Losing a Moderate Voice on the Court

Robert Siegel talks with NPR's Nina Totenberg about the retirement of Supreme Court Justice Sandra Day O'Connor. The 75-year-old justice has been the moderate center of the court for years, voting sometimes with the conservative wing of the court, and sometimes with the liberal. Totenberg talks about what that record has meant to the court, and what the opportunity to replace O'Connor means for President Bush's impact on the institution.

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ROBERT SIEGEL, host:

From NPR News, this is ALL THINGS CONSIDERED. I'm Robert Siegel.

Washington was poised all week for a retirement from the Supreme Court, but not the one that came today. Instead of the ailing chief justice, William Rehnquist, announcing his retirement, it was Justice Sandra Day O'Connor. O'Connor was the first woman to serve on the court, and a pivotal so-called swing justice. Her vote often determined the outcome of cases. I'm joined now by NPR legal affairs correspondent Nina Totenberg.

Nina, a shocker.

NINA TOTENBERG reporting:

You bet it was. There were lots of rumors, the occasional column by somebody who doesn't know much about the court. But nobody who covers the court and none of the justices I talked to or any of the court personnel believed those rumors. We were all wrong.

SIEGEL: Why did she retire?

TOTENBERG: Well, of course, we can't know for sure, but her husband's been very sick and spending a fair amount of time in chambers with her, and she may well have just concluded she needed to spend more quality time with him and go back to their roots in Arizona.

SIEGEL: Now some people say that there will be not just a furious confirmation battle over her successor, but a more furious one than over a successor to the chief justice. Why? What's the reasoning behind that?

TOTENBERG: Well, because Rehnquist is a conservative vote on the court for the most part, and replacing a conservative with a conservative doesn't change the net outcome. But O'Connor is a pivotal swing justice. She's cast deciding votes to uphold abortion rights, to preserve affirmative action programs at colleges and universities. She's cast deciding votes both ways on gay rights, church-state questions, states' rights. But anyway, Robert, you get my drift. So replacing her means in all likelihood that the balance of power on the court may well change now dramatically.

SIEGEL: So what do we know about the kind of person President Bush wants to appoint to the Supreme Court?

TOTENBERG: Well, when he was asked that question during the 2000 campaign, the names that he mentioned as his role models for Supreme Court justice--those names were Justices Antonin Scalia and Clarence Thomas, who just happen to be the court's two most conservative members.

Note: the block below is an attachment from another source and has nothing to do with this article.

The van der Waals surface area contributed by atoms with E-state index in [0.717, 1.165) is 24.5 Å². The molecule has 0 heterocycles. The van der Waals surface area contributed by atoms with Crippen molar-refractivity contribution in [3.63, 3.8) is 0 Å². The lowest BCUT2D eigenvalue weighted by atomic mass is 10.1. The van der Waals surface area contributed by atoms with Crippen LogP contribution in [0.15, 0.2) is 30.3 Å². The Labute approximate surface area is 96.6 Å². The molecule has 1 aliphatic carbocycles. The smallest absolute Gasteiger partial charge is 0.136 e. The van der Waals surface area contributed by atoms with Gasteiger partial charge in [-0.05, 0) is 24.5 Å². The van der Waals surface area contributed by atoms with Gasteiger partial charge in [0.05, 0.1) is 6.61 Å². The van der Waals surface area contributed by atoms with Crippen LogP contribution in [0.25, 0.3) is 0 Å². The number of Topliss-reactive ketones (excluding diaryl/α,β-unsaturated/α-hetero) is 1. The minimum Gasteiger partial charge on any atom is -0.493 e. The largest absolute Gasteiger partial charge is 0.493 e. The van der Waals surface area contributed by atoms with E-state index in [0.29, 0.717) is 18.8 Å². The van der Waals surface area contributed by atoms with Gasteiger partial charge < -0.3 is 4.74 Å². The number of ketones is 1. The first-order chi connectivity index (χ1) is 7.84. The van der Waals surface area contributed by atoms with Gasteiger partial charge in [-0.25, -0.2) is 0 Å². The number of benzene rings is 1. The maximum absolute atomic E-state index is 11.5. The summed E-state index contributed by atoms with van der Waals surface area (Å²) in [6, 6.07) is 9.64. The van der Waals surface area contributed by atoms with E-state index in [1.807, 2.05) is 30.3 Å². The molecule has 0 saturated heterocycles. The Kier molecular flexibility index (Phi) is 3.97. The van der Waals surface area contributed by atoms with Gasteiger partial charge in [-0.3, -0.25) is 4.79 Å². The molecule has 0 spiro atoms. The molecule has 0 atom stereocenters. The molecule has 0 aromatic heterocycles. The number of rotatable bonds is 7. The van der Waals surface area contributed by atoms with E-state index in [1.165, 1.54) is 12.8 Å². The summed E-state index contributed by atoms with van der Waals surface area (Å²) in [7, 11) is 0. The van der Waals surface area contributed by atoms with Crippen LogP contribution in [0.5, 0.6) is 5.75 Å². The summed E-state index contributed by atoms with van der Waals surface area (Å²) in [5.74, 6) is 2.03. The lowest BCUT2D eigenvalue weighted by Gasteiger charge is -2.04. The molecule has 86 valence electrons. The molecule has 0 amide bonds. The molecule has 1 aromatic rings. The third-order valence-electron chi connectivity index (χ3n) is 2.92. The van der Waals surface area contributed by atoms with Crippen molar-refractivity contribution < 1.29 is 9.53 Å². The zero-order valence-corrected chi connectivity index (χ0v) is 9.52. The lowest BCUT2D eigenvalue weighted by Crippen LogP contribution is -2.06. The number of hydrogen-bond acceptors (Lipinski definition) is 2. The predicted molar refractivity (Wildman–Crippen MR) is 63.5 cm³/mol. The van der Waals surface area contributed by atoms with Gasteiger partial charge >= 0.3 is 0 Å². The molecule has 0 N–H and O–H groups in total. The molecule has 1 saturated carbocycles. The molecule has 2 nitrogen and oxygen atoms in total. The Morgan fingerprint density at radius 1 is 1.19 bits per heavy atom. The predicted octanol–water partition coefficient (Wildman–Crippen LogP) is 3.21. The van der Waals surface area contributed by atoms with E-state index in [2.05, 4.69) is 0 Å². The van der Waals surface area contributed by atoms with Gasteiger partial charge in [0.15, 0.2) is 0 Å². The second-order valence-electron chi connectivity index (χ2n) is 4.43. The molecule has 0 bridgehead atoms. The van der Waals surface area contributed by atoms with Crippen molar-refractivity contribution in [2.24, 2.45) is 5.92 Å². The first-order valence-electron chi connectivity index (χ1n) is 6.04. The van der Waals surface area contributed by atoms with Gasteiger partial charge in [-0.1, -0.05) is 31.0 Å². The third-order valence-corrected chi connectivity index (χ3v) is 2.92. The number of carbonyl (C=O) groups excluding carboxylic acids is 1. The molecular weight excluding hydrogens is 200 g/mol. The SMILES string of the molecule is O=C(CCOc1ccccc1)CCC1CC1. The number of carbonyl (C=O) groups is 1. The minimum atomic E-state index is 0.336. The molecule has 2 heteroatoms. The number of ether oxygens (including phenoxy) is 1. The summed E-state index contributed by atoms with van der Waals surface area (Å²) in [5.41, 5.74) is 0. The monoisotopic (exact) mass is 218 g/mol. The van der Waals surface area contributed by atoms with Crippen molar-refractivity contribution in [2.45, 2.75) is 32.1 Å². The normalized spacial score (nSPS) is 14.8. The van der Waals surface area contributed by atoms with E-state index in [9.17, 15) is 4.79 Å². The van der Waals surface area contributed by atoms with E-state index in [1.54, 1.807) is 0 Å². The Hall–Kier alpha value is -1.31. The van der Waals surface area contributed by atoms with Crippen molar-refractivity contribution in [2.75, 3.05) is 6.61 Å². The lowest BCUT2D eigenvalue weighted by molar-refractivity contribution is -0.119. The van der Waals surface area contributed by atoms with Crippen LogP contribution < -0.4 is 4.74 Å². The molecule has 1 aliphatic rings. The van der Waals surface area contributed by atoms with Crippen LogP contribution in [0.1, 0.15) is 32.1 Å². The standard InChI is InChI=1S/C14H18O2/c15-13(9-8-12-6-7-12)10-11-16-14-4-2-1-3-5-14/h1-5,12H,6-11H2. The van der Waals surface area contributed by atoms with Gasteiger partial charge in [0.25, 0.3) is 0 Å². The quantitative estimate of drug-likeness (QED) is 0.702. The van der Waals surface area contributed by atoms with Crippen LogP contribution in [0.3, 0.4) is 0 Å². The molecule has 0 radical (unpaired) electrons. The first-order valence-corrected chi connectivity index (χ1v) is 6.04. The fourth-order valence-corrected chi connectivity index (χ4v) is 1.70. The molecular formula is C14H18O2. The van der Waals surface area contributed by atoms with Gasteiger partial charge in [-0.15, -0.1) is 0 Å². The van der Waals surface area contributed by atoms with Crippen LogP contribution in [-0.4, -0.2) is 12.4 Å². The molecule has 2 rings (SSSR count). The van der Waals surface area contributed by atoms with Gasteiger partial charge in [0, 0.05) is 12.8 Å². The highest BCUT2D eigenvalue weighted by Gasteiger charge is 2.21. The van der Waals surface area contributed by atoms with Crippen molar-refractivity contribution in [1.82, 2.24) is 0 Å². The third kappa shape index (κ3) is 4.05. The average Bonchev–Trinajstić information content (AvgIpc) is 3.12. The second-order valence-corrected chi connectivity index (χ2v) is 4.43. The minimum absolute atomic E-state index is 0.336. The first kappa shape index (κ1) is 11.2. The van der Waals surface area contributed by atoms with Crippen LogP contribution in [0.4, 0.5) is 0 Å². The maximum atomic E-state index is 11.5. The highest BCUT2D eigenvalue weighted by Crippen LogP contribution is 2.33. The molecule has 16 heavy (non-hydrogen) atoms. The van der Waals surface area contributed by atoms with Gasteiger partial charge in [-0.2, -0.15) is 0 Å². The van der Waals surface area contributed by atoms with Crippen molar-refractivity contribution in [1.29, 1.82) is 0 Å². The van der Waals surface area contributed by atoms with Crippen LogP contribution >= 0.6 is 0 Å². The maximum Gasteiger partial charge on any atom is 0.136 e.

SIEGEL: And who are the names under consideration who seem to fit the bill?

TOTENBERG: Well, you know, for this opening, as opposed to the post of chief justice, the names are a little bit different. The name mentioned most often at the moment is Alberto Gonzales, the attorney general, who would be the first Latino appointed to the court unless, of course, you count Benjamin Cardozo...

SIEGEL: Who was a Sephardic Jew.

TOTENBERG: ...who was a Sephardic Jew, named in 1932. And then there are a bunch of women who are now being mentioned: Edith Jones, who's a very controversial and conservative federal appeals court judge from Texas. She's an outspoken critic of Roe vs. Wade and an aggressive supporter of the death penalty. Edith Clement, a conservative federal appeals court judge from Louisiana. Deanell Tacha, who is a conservative, the chief judge of the 10th Circuit Court of Appeals; she's from Kansas. Janice Rogers Brown, a controversial African-American state court judge who was just confirmed to a federal appeals court here in Washington after a deal was struck in which the Democrats agreed to let her have an up-or-down vote and some others in exchange for preserving a filibuster. Alice Batchelder on the 6th Circuit Court of Appeals in Ohio.

SIEGEL: Now, Nina, you said that the other justices were surprised by today's announcement. Reporters who cover the court were surprised. Do we know if the White House was surprised?

TOTENBERG: Well, the White House says it got word for the first time of a retirement last night, but didn't know who it was, and that the O'Connor letter arrived this morning. The president then spoke to Justice O'Connor on the phone, and according to the White House, only then had his first meeting to discuss strategy for a Supreme Court O'Connor vacancy. Now has the president had conversations as opposed to strategy meetings, and have they been about perhaps the chief justiceship? Probably, but anyway, it's hard to imagine that he hasn't.

SIEGEL: Just last question. What about the chief justice?

TOTENBERG: Well, as far as we know, he's staying, but one has to remember, he's battling a particularly aggressive form of thyroid cancer, and next week is a new week, Robert.

SIEGEL: OK. NPR legal affairs correspondent Nina Totenberg. Thank you very much.

TOTENBERG: Thank you, Robert.

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